December 22, 2022, 8:50 AM · Any competent luthier can look it over for burst seams and such. You shouldn't assume, however, that the instrument's maker is the best qualified to make adjustments for you. Ask around who's good at that in your area. If you have to ship your instrument back for an adjustment, will it still be "adjusted" by the time it returns?
Edited: December 22, 2022, 9:27 AM ·
Definitely. Who knows what its state might be?

About 18 months ago, I purchased my first good violin from a luthier I've known for a very long time. He'd had the violin on consignment for several years, when the owner asked him to substantially drop the price. Then, I came along.

Long story short, he's since had to repair it three separate times. (It's an old violin.) First time was my fault; while experimenting with different E string tuners, I broke the tail-piece making the tuner too tight. Bummer!

Yet, a "bummer" with an excellent outcome. It gave him the chance to install a good Pernambuco tail piece with a Kevlar tail gut. Of course, he properly adjusted all the relevant dimensions. I had played around with this repair, including using a plastic tail gut, and the violin sounded terrible. Once his repair was complete, it sounded better than when first purchased. (It previously had a titanium tail gut.)

I've also been trying different bows that my luthier has. In one such visit, he noticed that the bottom (I believe) had partially come unglued from the rib just to the starboard side of the tail end. So, he made that repair and adjusted the sound post.

Third time's the charm! I had been experimenting with different chin rests, and adjusting my chin rest to different locations. It was odd how a minute repositioning could have such a definite impact on the violin's voice? Then, it's voice really went south. Sound post?

Back to Paul, and he discovered that the violin's top just to the port side of the tail-end wasn't just loose, it was revealing a gaping separation. He made that repair. He also took the time to make my chin rest just right. He carved it underneath to reduce the area that actually contacts the violin. In addition, he added and shaped cork underneath so that it wouldn't disturb the perfling. (This can be a problem with side-mounted chin rests.)

The weakened state of the glue between the top and the ribs of the violin must have been an unrecognized, on-going problem. Once this most recent repair was completed, the violin's voice sounds so much better than ever before. Both my luthier and I are delighted!

All these improvements came about as a direct result of my luthier's knowledgeable interaction with the violin.

December 22, 2022, 3:27 PM · Instruments change over time. I have had numerous students who beat themselves up because they can't get the instrument to sound what they want them to sound like. In many cases it is because of faulty setup or need for adjustment of the sound post. Personally, I learned my lesson about this. At one point in my violin study with Galamian, he kept criticizing my intonation. I happened to take the instrument in to a luthier who checked it over and said, "I imagine you are having difficulty playing in tune." He then said the fingerboard needed to be replaned. After this easy repair, all the sudden my intonation improved.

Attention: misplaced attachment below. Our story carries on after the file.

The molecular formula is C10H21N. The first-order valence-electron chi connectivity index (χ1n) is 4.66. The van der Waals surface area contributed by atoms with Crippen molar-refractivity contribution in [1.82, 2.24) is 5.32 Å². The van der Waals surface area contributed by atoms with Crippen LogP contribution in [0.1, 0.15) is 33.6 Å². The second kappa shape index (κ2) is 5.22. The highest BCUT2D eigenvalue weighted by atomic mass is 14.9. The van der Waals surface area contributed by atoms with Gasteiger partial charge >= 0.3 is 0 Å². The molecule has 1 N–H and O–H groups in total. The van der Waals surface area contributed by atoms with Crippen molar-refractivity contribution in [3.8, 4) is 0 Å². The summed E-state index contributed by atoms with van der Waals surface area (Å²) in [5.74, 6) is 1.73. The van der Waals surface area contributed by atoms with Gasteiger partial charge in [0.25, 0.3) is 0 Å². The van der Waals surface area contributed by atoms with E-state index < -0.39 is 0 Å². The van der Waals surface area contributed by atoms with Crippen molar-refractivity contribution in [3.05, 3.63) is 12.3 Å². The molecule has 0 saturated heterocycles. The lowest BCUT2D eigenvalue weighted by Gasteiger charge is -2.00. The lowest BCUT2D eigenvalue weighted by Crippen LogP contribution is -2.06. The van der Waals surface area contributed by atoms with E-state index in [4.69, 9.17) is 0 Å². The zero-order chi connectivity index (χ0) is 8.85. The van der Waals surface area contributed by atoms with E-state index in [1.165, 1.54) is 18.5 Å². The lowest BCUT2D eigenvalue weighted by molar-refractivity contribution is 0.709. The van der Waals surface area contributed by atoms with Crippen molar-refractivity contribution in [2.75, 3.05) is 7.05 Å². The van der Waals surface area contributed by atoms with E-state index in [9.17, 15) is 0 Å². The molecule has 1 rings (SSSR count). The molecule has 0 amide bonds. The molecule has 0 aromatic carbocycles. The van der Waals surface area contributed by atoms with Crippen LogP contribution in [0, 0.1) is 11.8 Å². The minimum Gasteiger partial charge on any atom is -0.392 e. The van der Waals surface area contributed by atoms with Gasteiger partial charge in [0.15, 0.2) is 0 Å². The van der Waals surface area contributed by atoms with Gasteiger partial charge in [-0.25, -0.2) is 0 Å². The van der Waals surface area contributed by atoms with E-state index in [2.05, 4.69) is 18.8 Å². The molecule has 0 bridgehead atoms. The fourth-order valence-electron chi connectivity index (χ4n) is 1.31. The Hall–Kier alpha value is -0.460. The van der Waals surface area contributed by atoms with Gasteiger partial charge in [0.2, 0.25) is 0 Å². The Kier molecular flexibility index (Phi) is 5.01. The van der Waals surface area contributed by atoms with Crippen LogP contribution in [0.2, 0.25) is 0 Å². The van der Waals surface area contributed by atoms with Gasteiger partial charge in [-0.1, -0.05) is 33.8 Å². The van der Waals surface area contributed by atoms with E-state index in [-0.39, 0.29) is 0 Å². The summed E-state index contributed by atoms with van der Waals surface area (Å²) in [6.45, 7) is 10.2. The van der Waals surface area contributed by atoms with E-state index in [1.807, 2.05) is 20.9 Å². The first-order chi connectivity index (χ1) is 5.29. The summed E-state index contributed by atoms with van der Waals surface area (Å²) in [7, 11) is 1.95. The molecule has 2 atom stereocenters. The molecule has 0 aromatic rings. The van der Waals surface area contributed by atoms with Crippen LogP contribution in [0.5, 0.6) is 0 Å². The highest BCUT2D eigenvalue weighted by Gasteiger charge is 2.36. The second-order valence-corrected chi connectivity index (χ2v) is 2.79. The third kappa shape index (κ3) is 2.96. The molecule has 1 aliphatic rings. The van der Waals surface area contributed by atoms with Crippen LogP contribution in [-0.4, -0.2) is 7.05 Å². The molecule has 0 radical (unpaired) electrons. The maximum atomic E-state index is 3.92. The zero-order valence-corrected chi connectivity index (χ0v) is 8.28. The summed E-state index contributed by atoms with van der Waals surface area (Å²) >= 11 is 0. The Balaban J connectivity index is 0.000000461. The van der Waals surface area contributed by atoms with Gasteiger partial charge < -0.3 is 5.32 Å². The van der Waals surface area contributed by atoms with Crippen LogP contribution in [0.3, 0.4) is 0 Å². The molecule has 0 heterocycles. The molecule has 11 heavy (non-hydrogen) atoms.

December 22, 2022, 8:05 PM · Mine gets looked over twice per year when I take it in for new strings. It is important to have your luthier give it a look and make sure the sound post is still in the right place, etc.
Edited: December 22, 2022, 11:34 PM · For a working pro with a quality expensive instrument, taking it in once a year to a good luthier for a checkup, adjustment, cleaning, is normal behavior. If you were selling an instrument you would want to put it into optimum playing condition. So, why not also do that while you are using it.
I can change my own strings, and experimenting with different strings is a moderately expensive hobby.
Edited: December 23, 2022, 2:43 AM · Joel (and everyone really) - I don't believe many pros over here are quite so assiduous, amateurs practically never. Once a new violin has been fully fettled and set up there's actually very little to go wrong and most of those things can be identified and fixed at home. My last violin, bought direct from the maker and set up by a local part-timer, never saw a professional luthier during its 20 years in my keeping. During that time I must have played it in more than 200 concerts and never suspected it of misbehaviour. Of course some old instruments are more temperamental but I've never known a soundpost go walkabout.
December 24, 2022, 1:51 PM · Interesting!!!
I'm going to take in in for a set up in January and while it's there have him give it a good going over.
It wasn't cheap so a few extra dollars once a year might be good insurance.